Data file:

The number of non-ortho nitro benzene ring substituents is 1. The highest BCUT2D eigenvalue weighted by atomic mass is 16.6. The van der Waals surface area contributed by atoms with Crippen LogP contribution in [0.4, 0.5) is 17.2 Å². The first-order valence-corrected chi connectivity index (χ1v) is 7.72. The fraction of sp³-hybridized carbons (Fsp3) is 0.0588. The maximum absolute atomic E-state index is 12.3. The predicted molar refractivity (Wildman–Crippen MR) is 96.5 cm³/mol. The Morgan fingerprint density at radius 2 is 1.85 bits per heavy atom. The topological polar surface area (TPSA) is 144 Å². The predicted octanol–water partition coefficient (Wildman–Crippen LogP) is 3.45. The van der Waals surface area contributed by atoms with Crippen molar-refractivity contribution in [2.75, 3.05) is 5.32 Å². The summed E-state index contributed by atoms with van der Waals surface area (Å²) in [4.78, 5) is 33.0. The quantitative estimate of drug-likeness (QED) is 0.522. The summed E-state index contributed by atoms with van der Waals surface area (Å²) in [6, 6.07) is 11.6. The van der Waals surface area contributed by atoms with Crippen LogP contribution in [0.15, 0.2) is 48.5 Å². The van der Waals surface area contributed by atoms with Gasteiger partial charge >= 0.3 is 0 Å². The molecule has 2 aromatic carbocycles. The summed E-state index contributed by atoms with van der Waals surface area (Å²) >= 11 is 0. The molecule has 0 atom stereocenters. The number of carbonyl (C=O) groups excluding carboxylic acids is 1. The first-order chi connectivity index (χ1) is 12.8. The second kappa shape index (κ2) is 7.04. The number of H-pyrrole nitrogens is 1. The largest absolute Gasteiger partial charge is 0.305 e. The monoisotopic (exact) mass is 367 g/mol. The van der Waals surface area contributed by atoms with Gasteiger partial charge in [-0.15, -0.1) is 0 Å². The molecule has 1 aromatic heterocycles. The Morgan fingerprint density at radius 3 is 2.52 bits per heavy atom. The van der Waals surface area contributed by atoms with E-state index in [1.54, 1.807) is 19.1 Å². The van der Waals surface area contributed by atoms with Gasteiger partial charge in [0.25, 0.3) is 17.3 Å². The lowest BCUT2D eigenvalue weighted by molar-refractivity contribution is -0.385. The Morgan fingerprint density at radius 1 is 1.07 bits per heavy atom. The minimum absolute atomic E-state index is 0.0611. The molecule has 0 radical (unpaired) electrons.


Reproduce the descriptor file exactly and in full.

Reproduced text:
The number of non-ortho nitro benzene ring substituents is 1. The highest BCUT2D eigenvalue weighted by atomic mass is 16.6. The van der Waals surface area contributed by atoms with Crippen LogP contribution in [0.4, 0.5) is 17.2 Å². The first-order valence-corrected chi connectivity index (χ1v) is 7.72. The fraction of sp³-hybridized carbons (Fsp3) is 0.0588. The maximum absolute atomic E-state index is 12.3. The predicted molar refractivity (Wildman–Crippen MR) is 96.5 cm³/mol. The Morgan fingerprint density at radius 2 is 1.85 bits per heavy atom. The topological polar surface area (TPSA) is 144 Å². The predicted octanol–water partition coefficient (Wildman–Crippen LogP) is 3.45. The van der Waals surface area contributed by atoms with Crippen molar-refractivity contribution in [2.75, 3.05) is 5.32 Å². The summed E-state index contributed by atoms with van der Waals surface area (Å²) in [4.78, 5) is 33.0. The quantitative estimate of drug-likeness (QED) is 0.522. The summed E-state index contributed by atoms with van der Waals surface area (Å²) in [6, 6.07) is 11.6. The van der Waals surface area contributed by atoms with Crippen LogP contribution in [0.15, 0.2) is 48.5 Å². The van der Waals surface area contributed by atoms with Gasteiger partial charge >= 0.3 is 0 Å². The molecule has 2 aromatic carbocycles. The summed E-state index contributed by atoms with van der Waals surface area (Å²) >= 11 is 0. The molecule has 0 atom stereocenters. The number of carbonyl (C=O) groups excluding carboxylic acids is 1. The first-order chi connectivity index (χ1) is 12.8. The second kappa shape index (κ2) is 7.04. The number of H-pyrrole nitrogens is 1. The largest absolute Gasteiger partial charge is 0.305 e. The monoisotopic (exact) mass is 367 g/mol. The van der Waals surface area contributed by atoms with Gasteiger partial charge in [-0.15, -0.1) is 0 Å². The molecule has 1 aromatic heterocycles. The Morgan fingerprint density at radius 3 is 2.52 bits per heavy atom. The van der Waals surface area contributed by atoms with E-state index in [1.54, 1.807) is 19.1 Å². The van der Waals surface area contributed by atoms with Gasteiger partial charge in [0.25, 0.3) is 17.3 Å². The lowest BCUT2D eigenvalue weighted by molar-refractivity contribution is -0.385. The Morgan fingerprint density at radius 1 is 1.07 bits per heavy atom. The minimum absolute atomic E-state index is 0.0611. The molecule has 0 radical (unpaired) electrons.